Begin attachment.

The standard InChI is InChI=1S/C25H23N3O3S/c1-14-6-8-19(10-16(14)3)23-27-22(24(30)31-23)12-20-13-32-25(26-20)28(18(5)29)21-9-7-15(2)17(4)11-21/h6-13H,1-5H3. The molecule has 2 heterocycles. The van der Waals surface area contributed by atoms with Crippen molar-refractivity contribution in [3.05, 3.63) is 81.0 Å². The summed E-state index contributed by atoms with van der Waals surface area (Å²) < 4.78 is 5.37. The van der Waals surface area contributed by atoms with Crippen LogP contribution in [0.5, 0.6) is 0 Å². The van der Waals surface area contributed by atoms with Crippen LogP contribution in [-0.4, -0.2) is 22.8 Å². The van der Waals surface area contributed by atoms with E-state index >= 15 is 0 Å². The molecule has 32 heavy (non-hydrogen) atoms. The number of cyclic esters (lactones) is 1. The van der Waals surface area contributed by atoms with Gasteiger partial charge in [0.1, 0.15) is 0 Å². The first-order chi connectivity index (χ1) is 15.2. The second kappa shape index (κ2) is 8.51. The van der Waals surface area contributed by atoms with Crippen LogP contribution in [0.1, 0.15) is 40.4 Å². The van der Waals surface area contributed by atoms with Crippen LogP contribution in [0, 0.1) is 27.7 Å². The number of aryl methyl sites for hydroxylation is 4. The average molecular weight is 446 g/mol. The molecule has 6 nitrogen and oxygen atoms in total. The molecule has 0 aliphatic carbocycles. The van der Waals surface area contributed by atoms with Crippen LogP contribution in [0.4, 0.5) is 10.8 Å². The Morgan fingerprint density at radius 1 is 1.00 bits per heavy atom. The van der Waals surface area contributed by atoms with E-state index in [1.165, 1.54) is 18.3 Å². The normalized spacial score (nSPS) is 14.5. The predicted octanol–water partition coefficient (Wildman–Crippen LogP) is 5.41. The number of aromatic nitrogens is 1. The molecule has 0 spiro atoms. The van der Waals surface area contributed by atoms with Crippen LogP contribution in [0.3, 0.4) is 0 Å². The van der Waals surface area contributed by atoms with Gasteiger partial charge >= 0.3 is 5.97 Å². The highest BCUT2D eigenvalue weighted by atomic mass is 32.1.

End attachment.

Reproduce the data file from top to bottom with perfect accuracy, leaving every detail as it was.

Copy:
The standard InChI is InChI=1S/C25H23N3O3S/c1-14-6-8-19(10-16(14)3)23-27-22(24(30)31-23)12-20-13-32-25(26-20)28(18(5)29)21-9-7-15(2)17(4)11-21/h6-13H,1-5H3. The molecule has 2 heterocycles. The van der Waals surface area contributed by atoms with Crippen molar-refractivity contribution in [3.05, 3.63) is 81.0 Å². The summed E-state index contributed by atoms with van der Waals surface area (Å²) < 4.78 is 5.37. The van der Waals surface area contributed by atoms with Crippen LogP contribution in [0.5, 0.6) is 0 Å². The van der Waals surface area contributed by atoms with Crippen LogP contribution in [-0.4, -0.2) is 22.8 Å². The van der Waals surface area contributed by atoms with E-state index >= 15 is 0 Å². The molecule has 32 heavy (non-hydrogen) atoms. The number of cyclic esters (lactones) is 1. The van der Waals surface area contributed by atoms with Gasteiger partial charge in [0.1, 0.15) is 0 Å². The first-order chi connectivity index (χ1) is 15.2. The second kappa shape index (κ2) is 8.51. The van der Waals surface area contributed by atoms with Crippen LogP contribution in [0.1, 0.15) is 40.4 Å². The van der Waals surface area contributed by atoms with Crippen LogP contribution in [0, 0.1) is 27.7 Å². The number of aryl methyl sites for hydroxylation is 4. The average molecular weight is 446 g/mol. The molecule has 6 nitrogen and oxygen atoms in total. The molecule has 0 aliphatic carbocycles. The van der Waals surface area contributed by atoms with Crippen LogP contribution in [0.4, 0.5) is 10.8 Å². The Morgan fingerprint density at radius 1 is 1.00 bits per heavy atom. The van der Waals surface area contributed by atoms with E-state index in [1.165, 1.54) is 18.3 Å². The normalized spacial score (nSPS) is 14.5. The predicted octanol–water partition coefficient (Wildman–Crippen LogP) is 5.41. The number of aromatic nitrogens is 1. The molecule has 0 spiro atoms. The van der Waals surface area contributed by atoms with Crippen LogP contribution in [0.3, 0.4) is 0 Å². The van der Waals surface area contributed by atoms with Gasteiger partial charge >= 0.3 is 5.97 Å². The highest BCUT2D eigenvalue weighted by atomic mass is 32.1.